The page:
Cheryl Hodgson [28:28]

You just said something that's really valuable and critical in the world of branding, which is the game of Telephone. Dan spoke to you and shared the experience. There's something about that interaction that made him want to share it. It's the same feeling that "oh, I went to a great movie," and you want to tell someone "you should go see this movie!" Have you ever said that to a friend? Or if you're talking to someone, you say, "What movie do you want to see?" And they say, "Well, I already saw that and it's not so good." It's that word of mouth in the game of Telephone is that concept of "how do you create raving fans and customers who spread the word for you?"

Patti Mara [29:19]

Yes, because you've created such a solution and they feel so connected. The underlying of any relationship is trust. So they feel like you're in their corner.

Cheryl Hodgson [29:29]

You said to create that connection. I alluded to this a little bit earlier that one of the dilemmas for me when I first started bridging out of the, I felt like I operated in one silo of branding. And to me, that's one of the challenges and my inspiration in my podcasts and some of the trainings I'm offering, which is that the world of branding tends to exist in silos. And that's not a bad thing. It's just that there are so many different types of services and areas of expertise that can contribute to the evolution and the growth of a company in different stages of their development and growth. But they don't necessarily interact with each other or even know about each other to communicate. But it really comes down to creating a Connection, and possibly Community, and then making a Contribution and then that evolves into your Currency. And when I say Currency, that's metaphorically for money for a cash transaction, but also currency and what we're just talking about, reputation. And that word of mouth, you're building that Currency, with loyal customers.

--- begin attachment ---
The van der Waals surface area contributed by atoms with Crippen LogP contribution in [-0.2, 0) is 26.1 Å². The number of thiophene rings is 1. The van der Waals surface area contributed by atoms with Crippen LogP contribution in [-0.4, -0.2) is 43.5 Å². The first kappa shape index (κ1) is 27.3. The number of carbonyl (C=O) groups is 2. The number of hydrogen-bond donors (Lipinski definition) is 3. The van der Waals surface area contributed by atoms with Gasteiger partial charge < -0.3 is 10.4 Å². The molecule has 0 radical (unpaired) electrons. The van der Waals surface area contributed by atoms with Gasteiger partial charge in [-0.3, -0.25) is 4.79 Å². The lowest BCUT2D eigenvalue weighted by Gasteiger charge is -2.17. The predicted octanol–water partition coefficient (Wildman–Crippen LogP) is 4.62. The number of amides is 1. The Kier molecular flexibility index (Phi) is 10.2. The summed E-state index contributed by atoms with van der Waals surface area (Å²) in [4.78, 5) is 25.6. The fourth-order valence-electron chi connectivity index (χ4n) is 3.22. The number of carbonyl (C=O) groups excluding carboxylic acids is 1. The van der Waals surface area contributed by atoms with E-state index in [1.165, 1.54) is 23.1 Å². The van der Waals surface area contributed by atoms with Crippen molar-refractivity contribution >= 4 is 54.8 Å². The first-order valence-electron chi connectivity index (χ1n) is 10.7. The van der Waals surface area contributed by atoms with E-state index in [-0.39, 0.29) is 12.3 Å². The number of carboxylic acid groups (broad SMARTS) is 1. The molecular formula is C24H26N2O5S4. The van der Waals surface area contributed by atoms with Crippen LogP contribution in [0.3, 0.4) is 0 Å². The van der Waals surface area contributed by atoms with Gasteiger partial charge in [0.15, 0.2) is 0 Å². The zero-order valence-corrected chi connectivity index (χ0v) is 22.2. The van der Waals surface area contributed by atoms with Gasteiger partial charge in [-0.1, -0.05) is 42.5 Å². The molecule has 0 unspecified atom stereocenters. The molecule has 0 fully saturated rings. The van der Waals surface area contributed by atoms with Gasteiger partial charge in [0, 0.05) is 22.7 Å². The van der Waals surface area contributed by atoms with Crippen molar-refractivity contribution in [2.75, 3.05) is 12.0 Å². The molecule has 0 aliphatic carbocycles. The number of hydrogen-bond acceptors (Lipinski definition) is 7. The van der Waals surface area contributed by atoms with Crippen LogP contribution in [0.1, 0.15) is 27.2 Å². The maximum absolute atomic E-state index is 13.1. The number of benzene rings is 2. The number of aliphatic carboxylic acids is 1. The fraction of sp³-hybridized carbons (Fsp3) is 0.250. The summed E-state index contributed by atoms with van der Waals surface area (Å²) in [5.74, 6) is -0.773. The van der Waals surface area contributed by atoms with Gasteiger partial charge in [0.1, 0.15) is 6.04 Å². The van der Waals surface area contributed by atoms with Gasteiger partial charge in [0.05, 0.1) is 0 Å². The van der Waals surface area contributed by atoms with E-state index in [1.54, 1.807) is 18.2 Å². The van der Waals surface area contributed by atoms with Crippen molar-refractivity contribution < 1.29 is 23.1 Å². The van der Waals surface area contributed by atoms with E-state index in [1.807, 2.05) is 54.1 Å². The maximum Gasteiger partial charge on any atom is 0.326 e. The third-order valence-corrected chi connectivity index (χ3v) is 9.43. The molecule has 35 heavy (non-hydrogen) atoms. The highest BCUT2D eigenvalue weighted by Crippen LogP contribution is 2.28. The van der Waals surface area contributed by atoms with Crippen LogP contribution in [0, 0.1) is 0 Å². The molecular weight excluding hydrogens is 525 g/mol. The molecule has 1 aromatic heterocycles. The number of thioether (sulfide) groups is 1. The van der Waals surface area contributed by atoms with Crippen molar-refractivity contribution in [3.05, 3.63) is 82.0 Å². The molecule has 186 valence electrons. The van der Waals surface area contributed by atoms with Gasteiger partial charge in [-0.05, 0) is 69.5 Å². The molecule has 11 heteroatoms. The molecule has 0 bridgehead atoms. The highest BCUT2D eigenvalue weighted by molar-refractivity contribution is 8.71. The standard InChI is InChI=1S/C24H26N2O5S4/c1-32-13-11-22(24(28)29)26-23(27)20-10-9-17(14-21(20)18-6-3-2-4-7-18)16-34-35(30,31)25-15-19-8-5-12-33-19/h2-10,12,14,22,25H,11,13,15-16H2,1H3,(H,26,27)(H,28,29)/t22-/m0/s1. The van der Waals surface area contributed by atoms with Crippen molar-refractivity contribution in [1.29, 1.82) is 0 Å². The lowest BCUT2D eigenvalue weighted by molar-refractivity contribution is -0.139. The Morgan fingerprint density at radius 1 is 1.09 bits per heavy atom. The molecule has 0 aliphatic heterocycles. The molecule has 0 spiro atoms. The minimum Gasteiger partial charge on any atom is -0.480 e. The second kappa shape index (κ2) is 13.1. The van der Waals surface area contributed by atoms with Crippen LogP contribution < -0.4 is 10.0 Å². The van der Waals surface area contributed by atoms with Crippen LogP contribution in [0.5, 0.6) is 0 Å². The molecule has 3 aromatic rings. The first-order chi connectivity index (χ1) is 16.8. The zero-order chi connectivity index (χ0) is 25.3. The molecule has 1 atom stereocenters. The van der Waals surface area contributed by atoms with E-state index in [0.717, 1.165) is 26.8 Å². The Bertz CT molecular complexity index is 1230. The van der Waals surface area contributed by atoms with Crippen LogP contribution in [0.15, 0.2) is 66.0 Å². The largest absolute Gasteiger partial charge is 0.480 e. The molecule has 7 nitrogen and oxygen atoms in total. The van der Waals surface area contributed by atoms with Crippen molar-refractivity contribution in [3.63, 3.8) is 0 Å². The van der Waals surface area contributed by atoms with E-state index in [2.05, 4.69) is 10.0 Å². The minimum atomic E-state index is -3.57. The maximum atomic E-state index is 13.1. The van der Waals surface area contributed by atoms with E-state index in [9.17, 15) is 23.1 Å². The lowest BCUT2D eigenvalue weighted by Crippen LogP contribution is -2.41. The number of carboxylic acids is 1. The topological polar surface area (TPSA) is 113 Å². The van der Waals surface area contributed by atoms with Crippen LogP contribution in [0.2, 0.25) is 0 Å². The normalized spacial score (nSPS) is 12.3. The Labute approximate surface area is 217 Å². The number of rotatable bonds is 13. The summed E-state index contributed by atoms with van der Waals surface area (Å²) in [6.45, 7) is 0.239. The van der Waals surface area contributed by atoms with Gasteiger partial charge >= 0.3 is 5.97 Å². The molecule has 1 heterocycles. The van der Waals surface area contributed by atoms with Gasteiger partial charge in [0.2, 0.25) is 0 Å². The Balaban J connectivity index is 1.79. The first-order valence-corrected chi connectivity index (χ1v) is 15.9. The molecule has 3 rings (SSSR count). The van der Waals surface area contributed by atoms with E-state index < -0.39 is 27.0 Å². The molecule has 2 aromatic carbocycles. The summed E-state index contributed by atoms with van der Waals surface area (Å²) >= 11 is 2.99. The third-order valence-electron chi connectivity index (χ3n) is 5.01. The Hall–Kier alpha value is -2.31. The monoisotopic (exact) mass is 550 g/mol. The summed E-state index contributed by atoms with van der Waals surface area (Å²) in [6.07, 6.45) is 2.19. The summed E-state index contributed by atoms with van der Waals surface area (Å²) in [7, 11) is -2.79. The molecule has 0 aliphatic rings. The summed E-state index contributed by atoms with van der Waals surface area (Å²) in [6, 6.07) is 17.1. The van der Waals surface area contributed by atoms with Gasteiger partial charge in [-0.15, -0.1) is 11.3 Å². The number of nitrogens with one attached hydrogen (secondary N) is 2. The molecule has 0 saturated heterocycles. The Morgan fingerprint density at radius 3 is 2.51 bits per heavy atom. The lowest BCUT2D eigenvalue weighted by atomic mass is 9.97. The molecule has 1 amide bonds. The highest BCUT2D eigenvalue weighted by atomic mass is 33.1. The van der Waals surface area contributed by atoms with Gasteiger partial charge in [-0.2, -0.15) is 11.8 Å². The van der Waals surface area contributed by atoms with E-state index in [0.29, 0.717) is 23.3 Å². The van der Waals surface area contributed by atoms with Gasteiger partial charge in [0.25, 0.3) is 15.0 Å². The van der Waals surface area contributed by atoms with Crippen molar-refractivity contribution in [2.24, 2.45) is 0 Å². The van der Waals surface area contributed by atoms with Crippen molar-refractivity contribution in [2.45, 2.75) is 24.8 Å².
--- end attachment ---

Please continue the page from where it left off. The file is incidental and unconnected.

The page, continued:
Patti Mara [30:45]

Absolutely, Cheryl. For me that is spot on. And I like the word Currency. It's what you're known for. It's what people talk about. And you have to give them something to talk about. It's back to for me, step one is make sure you're clear about what your business is. And then how can your team deliver it? How can your team be those set up to win, be brand ambassadors, and really be positioned to be heroes for your customers? Those are kind of the stepping stones that your customers know how to talk about you, are excited about the experience that they just had, which is unique, and they feel like it was for them, and made a difference for them and then they'll talk about it. Absolutely.

Cheryl Hodgson [31:27]

When you work with a company, do you meet with the team members? Is that something you do to help transform their thinking?

Patti Mara [31:34]